Jewish World Review April 12, 1999 /26 Nissan 5759
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The heart of the Clinton policy on Kosovo was empty, or, worse, negligently self-deluded. The premise was that a U.S.-led NATO bombing campaign would compel Milosevic to sign the Rambouillet Accords with Kosovo, a Serbian province that until two weeks ago was 90 percent ethnic Albanian.
But even if such pressure forced Milosevicís signature, the conflict would continue: Many, if not most, Kosovars desire independence, a goal not supported by Washington; the brutal Serbian regime wants to keep an iron grip on the resources-rich and culturally significant region. And after the barbarity of the first week of war, one canít expect Kosovo or Serbia to abide by a pact recognizing Kosovo as part of Serbia and placing NATO in the role of a supposedly neutral peacekeeper. The logic of the policy was dubious: The bombs were dropped in support of an agreement that would make no sense once the bombs were dropped.
Bombing is often not persuasive. The tons of munitions dropped from U.S. airplanes on Vietnam failed to convince Hanoi to yield. The air campaign conducted against Saddam Hussein hasnít transformed him into a good neighbor. Bombs should not be used to send a message or to make good on the threat to bomb. Bombing may be useful as part of a larger warmaking strategy, but as Julianne Smith, senior analyst for the British American Security Information Council, notes, "Bombing is not a preventive tool. It is a consequence of not having any preventive tools. Itís clear that the NATO bombings are not saving lives. Instead they are contributing to the escalation of the conflict."
This unevenness in U.S. policy does not bode well. Before pulling the trigger, Clinton declared that the assault would deter a more brutal Serbian offensive against the Kosovars. What was the basis for that conclusion, other than wishful thinking? It appears Milosevic was prepared with a kill-them-or-clear-them-out plan to be put into action once the bombing began. Yet Clinton was confident a bombing campaign would be sufficient to stop Milosevic in his evil ways.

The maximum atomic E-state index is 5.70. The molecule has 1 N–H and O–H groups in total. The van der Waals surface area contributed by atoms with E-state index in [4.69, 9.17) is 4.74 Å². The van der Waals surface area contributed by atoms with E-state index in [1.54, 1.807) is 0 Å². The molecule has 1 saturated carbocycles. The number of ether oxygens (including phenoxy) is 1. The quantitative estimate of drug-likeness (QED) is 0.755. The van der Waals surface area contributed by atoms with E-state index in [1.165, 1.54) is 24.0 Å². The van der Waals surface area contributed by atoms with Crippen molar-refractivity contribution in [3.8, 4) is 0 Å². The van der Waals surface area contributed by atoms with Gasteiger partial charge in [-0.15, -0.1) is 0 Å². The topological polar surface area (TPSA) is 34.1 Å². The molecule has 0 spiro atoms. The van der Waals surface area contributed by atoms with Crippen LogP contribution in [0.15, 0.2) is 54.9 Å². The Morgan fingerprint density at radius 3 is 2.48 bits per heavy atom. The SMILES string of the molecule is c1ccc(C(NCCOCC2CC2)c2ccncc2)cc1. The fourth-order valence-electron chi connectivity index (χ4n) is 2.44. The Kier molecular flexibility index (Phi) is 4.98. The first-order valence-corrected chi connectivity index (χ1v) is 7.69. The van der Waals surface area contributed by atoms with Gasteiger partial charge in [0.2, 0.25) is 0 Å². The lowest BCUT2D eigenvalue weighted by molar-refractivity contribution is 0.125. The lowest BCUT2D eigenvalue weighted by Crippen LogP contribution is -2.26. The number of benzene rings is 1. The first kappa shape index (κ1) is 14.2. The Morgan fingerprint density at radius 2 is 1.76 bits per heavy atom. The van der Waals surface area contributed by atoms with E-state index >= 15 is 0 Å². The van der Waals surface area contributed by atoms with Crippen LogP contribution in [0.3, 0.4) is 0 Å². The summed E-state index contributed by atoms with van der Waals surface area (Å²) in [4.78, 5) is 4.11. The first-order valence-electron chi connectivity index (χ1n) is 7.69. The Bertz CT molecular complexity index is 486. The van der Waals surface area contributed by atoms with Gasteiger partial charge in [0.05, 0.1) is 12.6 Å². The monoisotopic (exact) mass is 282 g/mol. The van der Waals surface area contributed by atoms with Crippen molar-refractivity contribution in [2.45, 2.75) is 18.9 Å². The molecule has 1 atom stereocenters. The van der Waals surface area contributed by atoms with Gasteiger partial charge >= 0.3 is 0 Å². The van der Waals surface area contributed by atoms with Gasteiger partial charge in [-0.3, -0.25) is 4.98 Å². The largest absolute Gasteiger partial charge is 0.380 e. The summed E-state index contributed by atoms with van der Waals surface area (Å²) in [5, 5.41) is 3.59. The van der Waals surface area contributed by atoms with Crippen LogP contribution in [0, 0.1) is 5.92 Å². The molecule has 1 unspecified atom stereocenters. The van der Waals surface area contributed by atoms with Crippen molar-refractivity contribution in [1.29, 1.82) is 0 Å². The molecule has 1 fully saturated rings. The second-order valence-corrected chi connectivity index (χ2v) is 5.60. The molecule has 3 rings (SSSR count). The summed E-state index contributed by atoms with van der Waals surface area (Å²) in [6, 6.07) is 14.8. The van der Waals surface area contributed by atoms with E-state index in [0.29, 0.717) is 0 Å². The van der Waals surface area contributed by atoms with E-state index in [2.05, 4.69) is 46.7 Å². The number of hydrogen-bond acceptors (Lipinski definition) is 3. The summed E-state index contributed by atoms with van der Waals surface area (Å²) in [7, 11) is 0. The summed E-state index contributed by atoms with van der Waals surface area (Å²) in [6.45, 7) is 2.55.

Yielding to the we-gotta-bomb-in-order-to-do-something impulse, Clinton and the allies helped turn an ugly situation into a damn nightmare. The larger failure, though, occurred long before the bombing was ordered, for the Clinton administration and the world community were on a course that left them with few options. Secretary of State Madeleine Albright squawked for months that Milosevic would get his if he didnít sign on the dotted line, effectively putting the U.S. and its allies in the position of having to bomb to keep their word. And that provided Milosevic the free-for-all cover he needed to implement his final solution for Kosovo.
It didnít have to be this way. Part of the problem was the absence of a coherent, long-term policy. Two years ago, the Conflict Prevention Network, an outfit connected to the European Union, produced a confidential report that began, "With no solution to its constitutional status, the Kosovo problem remains the most intense conflict in the South Balkans and could become violent any time soon, starting with clashes between Albanians and Serbs and spreading into neighboring countries, perhaps even dragging in EU and NATO member states."
Peering ahead wisely, the report proposed a host of programs aimed at clearing the brush that could catch fire: aid and economic development for the region, money for human rights and democracy programs, the establishment of a special EU envoy, support for independent media and bilingual language programs, a U.S. advisory council for the region and assistance to nongovernmental organizations in the area. Who knows if any of this would have worked? But none of it was tried, and thatís the shame.
"The argument you get from policymakers on why they do not implement these forward-looking ideas," says Julianne Smith, "is that they are too busy putting out the fires of today. When do we make the switch and start heeding warnings so we donít have so many fires and we are stuck only with the option of eleventh hour military intervention? The US and NATO are using a gun to put out a fire. When it doesnít work, they reach for a bigger gun."
Conservative critics who have slapped Clinton for not going all-out have a point: If the dire situation in Kosovo deserves U.S. intervention, then the intervention shouldnít be half-assed. As a general rule, bombing alone does not win wars or resolve conflicts, and by last Thursday, Kosovars were proclaiming that NATO had let them down.
"When we signed the Rambouillet agreement [in February], we were led to believe that NATO and the U.S. will help Albanians [in Kosovo]," Shkem Dragobia, a Kosovo Liberation Army soldier, told a correspondent for the Institute of War and Peace Reporting. "So we stopped arming and mobilising ourselves." Apparently, Dragobia did not understand that, typically, Clinton had made but a partial commitment and was taking the cheap way out: bombing.
For a more extensive effort, one that reaches beyond bombing, Clinton would have to obtain a declaration of war from Congress, send in 100,000 to 200,000 troops, force out the Serbs and then occupy Kosovo for an indefinite period. And it still could fail, but at least it would reflect an internally consistent position. Is Kosovo worth a war?
Clinton owes the American public and the Kosovars an honest answer to
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